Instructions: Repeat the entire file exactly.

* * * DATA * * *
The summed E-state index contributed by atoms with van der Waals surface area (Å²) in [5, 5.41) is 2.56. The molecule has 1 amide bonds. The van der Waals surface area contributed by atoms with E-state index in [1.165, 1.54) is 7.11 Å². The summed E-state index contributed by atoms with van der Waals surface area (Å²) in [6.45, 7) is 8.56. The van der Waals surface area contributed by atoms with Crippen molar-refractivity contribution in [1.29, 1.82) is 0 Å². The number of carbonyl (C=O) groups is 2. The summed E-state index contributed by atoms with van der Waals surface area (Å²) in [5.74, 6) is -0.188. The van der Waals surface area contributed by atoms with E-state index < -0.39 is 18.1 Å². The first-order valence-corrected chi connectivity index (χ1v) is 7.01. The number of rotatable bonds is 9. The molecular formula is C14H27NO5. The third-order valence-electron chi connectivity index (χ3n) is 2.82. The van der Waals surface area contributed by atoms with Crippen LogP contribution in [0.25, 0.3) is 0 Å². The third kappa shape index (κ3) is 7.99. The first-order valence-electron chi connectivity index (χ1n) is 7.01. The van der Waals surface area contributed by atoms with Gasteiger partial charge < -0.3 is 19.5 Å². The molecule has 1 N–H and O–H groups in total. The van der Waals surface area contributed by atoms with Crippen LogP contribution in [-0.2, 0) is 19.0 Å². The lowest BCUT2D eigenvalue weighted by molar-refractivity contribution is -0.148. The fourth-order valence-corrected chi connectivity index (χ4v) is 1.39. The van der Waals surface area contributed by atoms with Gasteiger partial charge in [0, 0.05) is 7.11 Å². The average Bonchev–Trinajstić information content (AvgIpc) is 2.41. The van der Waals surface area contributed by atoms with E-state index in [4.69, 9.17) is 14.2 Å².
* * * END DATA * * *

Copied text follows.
The summed E-state index contributed by atoms with van der Waals surface area (Å²) in [5, 5.41) is 2.56. The molecule has 1 amide bonds. The van der Waals surface area contributed by atoms with E-state index in [1.165, 1.54) is 7.11 Å². The summed E-state index contributed by atoms with van der Waals surface area (Å²) in [6.45, 7) is 8.56. The van der Waals surface area contributed by atoms with Crippen molar-refractivity contribution in [1.29, 1.82) is 0 Å². The number of carbonyl (C=O) groups is 2. The summed E-state index contributed by atoms with van der Waals surface area (Å²) in [5.74, 6) is -0.188. The van der Waals surface area contributed by atoms with E-state index < -0.39 is 18.1 Å². The first-order valence-corrected chi connectivity index (χ1v) is 7.01. The number of rotatable bonds is 9. The molecular formula is C14H27NO5. The third-order valence-electron chi connectivity index (χ3n) is 2.82. The van der Waals surface area contributed by atoms with Crippen LogP contribution in [0.25, 0.3) is 0 Å². The third kappa shape index (κ3) is 7.99. The first-order valence-electron chi connectivity index (χ1n) is 7.01. The van der Waals surface area contributed by atoms with Gasteiger partial charge < -0.3 is 19.5 Å². The molecule has 1 N–H and O–H groups in total. The van der Waals surface area contributed by atoms with Crippen LogP contribution in [-0.2, 0) is 19.0 Å². The lowest BCUT2D eigenvalue weighted by molar-refractivity contribution is -0.148. The fourth-order valence-corrected chi connectivity index (χ4v) is 1.39. The van der Waals surface area contributed by atoms with Gasteiger partial charge in [0, 0.05) is 7.11 Å². The average Bonchev–Trinajstić information content (AvgIpc) is 2.41. The van der Waals surface area contributed by atoms with E-state index in [4.69, 9.17) is 14.2 Å².